West Point, Mississippi is the northern point of what is commonly called the Golden Triangle (the other two points are Starkville and Columbus), and not a place that people would usually associate with the blues. Nor would the average music fan associate bluesman Howlin’ Wolf with West Point, since he first came to prominence in and around the Memphis area while living in West Memphis, Arkansas. But it just so happens that Chester “Howlin’ Wolf” Burnett was born in West Point, and the city has decided to make the most of it, with a cool mural in the downtown area, and an annual festival named for him held out at the abandoned college campus. As for the rest of the town, it is sleepy and historic, although it wasn’t always so. West Point was extremely turbulent in the 1960’s, and had a considerable amount of racial conflict, including the murder of a civil rights leader in cold blood, and the firebombing of the Clay County Courthouse in 1970, but somehow everything has calmed down nowadays.
Saturday was the day the Ku Klux Klan was coming to Memphis to protest the city’s decision to rename three Confederate-named parks including one that honored the founder of the Ku Klux Klan Nathan Bedford Forrest. Because the last Klan rally in Memphis back in 1998 had ended in tear gas, vandalism and violence, a number of community groups organized an alternative event called Heart of Memphis at Tiger Lane near the Liberty Bowl, with food trucks, live music, events for the kids and workshops. Unfortunately, the same rains that disrupted the Klan rally downtown also made a washout of the Heart of Memphis event. The music stage had to be moved indoors, and attendance was hindered by the weather. But workshops were held, including the Peoples’ Conference on Race and Equality sponsored by the Mid-South Peace and Justice Center, which had my friend Dr. Coby Smith as a panelist, and Mayor Wharton briefly spoke. My friends from the I Am Memphis clothing line were also there, as were the good folks from Rock N Dough Pizza.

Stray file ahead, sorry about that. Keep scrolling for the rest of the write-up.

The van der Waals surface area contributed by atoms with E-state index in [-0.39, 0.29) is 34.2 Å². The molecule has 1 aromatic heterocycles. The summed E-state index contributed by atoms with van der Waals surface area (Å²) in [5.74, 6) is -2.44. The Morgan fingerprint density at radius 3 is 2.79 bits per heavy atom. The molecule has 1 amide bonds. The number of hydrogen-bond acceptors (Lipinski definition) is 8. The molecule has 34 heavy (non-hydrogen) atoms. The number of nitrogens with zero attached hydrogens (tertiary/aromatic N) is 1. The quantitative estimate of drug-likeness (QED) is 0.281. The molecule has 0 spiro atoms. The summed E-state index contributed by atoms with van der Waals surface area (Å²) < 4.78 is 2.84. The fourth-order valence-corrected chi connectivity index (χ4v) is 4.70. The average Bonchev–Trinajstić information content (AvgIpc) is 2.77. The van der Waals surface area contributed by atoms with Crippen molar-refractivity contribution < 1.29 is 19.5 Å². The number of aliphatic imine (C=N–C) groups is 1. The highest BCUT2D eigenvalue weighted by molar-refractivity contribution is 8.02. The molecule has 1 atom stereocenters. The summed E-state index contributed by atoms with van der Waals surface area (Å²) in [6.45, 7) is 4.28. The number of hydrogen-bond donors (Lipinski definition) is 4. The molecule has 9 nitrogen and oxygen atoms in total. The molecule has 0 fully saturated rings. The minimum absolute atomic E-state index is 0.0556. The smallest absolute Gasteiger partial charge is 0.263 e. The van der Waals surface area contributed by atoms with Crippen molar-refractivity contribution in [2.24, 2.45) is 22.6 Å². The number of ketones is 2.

This beautiful riverfront walkery in New Orleans is called the Moon Walk, not because of lovely lunar vistas over the river at night as one might think, but rather in honor of “Moon” Landrieu, New Orleans’ beloved mayor of the early 1970’s, who was in many ways the first mayor to envision a New Orleans free from racism and segregation. If Landrieu’s first great passion was ending New Orleans’ shameful legacy of racism, his second was redevelopment of the city’s waterfront, and it is for this reason that the name Moon Walk is very appropriate indeed.
At the confluence of the Ohio and Mississippi Rivers sits Cairo, Illinois, a historic river town that the cruise lines no longer visit, at least in part because of complaints from passengers. Cairo today is nearly a ghost town, its broad Commercial Street almost completely razed. What few buildings remain are largely abandoned, and passengers disliked the eerie feel of the town built to house 20,000 people where only 3000 reside today. With such historic buildings as Riverlore mansion, built in 1865, the Customs House museum, or Fort Defiance, which is directly at the confluence, Cairo still has some points of interest, but the town is largely in shambles due to a eight-year shooting war between its white and Black communities from 1967-1975. Blacks refused to buy from Cairo businesses as a matter of principle. Whites preferred to shop where there weren’t fires, bombings and snipings, so they also stayed away, and the end result was that nearly every restaurant and retail business closed. In recent years, there have been efforts to rejuvenate the town, and to heal race relations in Cairo, but the lack of jobs and the extreme poverty have thwarted efforts at any renaissance. The historic buildings on Commercial Street, neglected since the 1960’s, have collapsed one by one. Furthermore, while the picketing, marching, boycotting and shooting stopped in the early 1970’s, the mysterious fires did not, and buildings and houses continue to burn in Cairo, under circumstances that suggest that multiple arsonists may be at work. Cairo is a sad story, a cautionary tale to America of what happens when people are stubbornly racist and refuse to reconcile.
The Sunflower festival’s decision to enclose a compound directly in front of the main stage for paying attendees opened old wounds related to issues of class and race in Clarksdale, as evidenced by graffiti left on the wall by festival-goers and local residents. One writer cleverly compares it to the Berlin Wall with Ronald Reagan’s famous words to Gorbachev “Mr. President, tear down this wall!” Given the fact that the area was almost completely empty while I was there other than festival staff and security, one can hope that this monstrosity will be gone next year.